This module is for Algebra 1, Grades 7-12 Welcome

On February 8, 2015, the population of the United States was approximately 320,304,889 people. Check the population of the United States today at Opens a new window. How much has the population increased? How many people will be in the United States five years from today? How can we determine that?

The temperature forecasted for one day in February is shown below.

This image shows the change in temperature for one day. At 12:30pm, it is 48 degrees, at 1pm it is 50 degrees, at 2pm it is 52 degrees, at 3pm it is 54 degrees, at 4pm it is 52 degrees, at 5pm it is 51 degrees, and at 6pm it is 46 degrees.

What do you think the actual temperature was at 7 p.m.? Consider the temperatures in your neighborhood as you complete this module. What will the temperatures be tonight? How can you predict this?

These examples are just two real-world scenarios that can be analyzed mathematically. We can determine an equation (a function) to model each one of these situations, and we can use the equations to extrapolate or to interpolate data. In this module, you will learn how to determine an equation that best represents a given set of data and to use that equation to solve problems.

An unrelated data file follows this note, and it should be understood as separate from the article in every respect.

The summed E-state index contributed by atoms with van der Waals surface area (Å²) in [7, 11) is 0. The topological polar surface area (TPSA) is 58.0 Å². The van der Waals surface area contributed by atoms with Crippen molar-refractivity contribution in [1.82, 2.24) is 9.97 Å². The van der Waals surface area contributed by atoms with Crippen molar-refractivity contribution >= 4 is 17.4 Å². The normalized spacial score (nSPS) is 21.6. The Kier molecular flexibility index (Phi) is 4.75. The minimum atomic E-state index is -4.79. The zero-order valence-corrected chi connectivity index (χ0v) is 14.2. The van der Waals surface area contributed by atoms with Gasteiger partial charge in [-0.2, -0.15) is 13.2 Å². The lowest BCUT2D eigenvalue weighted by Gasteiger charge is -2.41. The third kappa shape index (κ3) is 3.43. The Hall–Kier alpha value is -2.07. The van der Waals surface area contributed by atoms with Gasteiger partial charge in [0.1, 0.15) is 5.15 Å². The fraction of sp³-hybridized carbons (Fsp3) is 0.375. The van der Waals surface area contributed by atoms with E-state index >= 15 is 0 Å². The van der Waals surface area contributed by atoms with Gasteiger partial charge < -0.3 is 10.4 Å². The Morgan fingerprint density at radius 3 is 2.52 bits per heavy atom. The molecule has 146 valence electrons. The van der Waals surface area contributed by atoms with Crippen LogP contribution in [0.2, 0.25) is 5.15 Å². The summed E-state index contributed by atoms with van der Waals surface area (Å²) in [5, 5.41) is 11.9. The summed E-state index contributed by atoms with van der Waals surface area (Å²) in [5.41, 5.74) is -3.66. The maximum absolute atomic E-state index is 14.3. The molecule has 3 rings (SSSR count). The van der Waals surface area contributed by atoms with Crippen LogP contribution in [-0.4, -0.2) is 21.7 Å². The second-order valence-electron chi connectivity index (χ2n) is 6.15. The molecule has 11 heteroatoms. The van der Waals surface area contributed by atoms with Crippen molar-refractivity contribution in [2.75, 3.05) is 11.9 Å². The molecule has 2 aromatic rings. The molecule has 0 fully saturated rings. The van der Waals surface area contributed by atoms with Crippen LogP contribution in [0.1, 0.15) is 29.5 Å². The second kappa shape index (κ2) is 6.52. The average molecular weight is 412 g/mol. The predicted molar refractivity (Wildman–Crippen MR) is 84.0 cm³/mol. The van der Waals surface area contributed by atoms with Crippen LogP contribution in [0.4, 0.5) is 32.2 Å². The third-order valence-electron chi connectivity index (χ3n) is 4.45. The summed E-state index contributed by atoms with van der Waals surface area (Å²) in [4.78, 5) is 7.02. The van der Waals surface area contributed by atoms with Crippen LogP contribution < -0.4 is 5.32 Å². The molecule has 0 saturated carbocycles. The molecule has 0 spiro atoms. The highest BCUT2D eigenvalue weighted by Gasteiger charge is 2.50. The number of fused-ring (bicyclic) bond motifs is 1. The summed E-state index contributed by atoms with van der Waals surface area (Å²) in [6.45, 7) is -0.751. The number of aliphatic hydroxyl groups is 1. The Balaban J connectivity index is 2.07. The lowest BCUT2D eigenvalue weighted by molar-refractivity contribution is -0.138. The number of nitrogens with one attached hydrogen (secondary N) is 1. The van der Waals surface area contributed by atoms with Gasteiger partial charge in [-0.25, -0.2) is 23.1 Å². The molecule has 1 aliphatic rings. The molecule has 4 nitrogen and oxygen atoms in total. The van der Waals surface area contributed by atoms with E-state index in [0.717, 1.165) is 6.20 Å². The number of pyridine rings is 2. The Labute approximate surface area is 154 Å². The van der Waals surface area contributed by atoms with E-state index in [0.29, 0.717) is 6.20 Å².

Module Objective

By the end of this module, you will be able to:

  • Perform linear, exponential and quadratic regressions.
  • Analyze the fit of a regression line/curve using correlation coefficients and the coefficient of determination.


  • Recognize linear, quadratic and exponential patterns displayed in data.
  • Use the graphing calculator to calculate the appropriate regression curve for a set of data.
  • Identify the curve of best fit using the correlation coefficient and/or the coefficient of determination as justification.
  • Use the regression curve to interpolate and to extrapolate data.
  • Interpret slope (for linear models), intercepts, and average rates of change for regression curves to solve problems in context with data.